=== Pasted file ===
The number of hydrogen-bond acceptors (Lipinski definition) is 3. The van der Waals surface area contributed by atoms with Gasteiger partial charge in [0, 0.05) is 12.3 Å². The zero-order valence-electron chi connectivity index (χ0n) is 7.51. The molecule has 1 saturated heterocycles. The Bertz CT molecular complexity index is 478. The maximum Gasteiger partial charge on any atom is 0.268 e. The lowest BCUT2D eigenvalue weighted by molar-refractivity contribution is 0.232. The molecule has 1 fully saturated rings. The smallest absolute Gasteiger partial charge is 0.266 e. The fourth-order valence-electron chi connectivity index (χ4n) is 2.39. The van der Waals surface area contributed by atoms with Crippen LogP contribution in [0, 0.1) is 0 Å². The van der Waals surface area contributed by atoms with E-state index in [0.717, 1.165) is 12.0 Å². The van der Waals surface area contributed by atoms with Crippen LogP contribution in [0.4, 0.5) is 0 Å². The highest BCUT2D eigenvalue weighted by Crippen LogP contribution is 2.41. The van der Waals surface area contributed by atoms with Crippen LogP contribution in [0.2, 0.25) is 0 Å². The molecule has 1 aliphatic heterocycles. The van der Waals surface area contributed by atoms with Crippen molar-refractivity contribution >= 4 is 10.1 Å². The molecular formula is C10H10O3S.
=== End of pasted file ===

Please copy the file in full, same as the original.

The number of hydrogen-bond acceptors (Lipinski definition) is 3. The van der Waals surface area contributed by atoms with Gasteiger partial charge in [0, 0.05) is 12.3 Å². The zero-order valence-electron chi connectivity index (χ0n) is 7.51. The molecule has 1 saturated heterocycles. The Bertz CT molecular complexity index is 478. The maximum Gasteiger partial charge on any atom is 0.268 e. The lowest BCUT2D eigenvalue weighted by molar-refractivity contribution is 0.232. The molecule has 1 fully saturated rings. The smallest absolute Gasteiger partial charge is 0.266 e. The fourth-order valence-electron chi connectivity index (χ4n) is 2.39. The van der Waals surface area contributed by atoms with Crippen LogP contribution in [0, 0.1) is 0 Å². The van der Waals surface area contributed by atoms with E-state index in [0.717, 1.165) is 12.0 Å². The van der Waals surface area contributed by atoms with Crippen LogP contribution in [0.4, 0.5) is 0 Å². The highest BCUT2D eigenvalue weighted by Crippen LogP contribution is 2.41. The van der Waals surface area contributed by atoms with Crippen LogP contribution in [0.2, 0.25) is 0 Å². The molecule has 1 aliphatic heterocycles. The van der Waals surface area contributed by atoms with Crippen molar-refractivity contribution >= 4 is 10.1 Å². The molecular formula is C10H10O3S.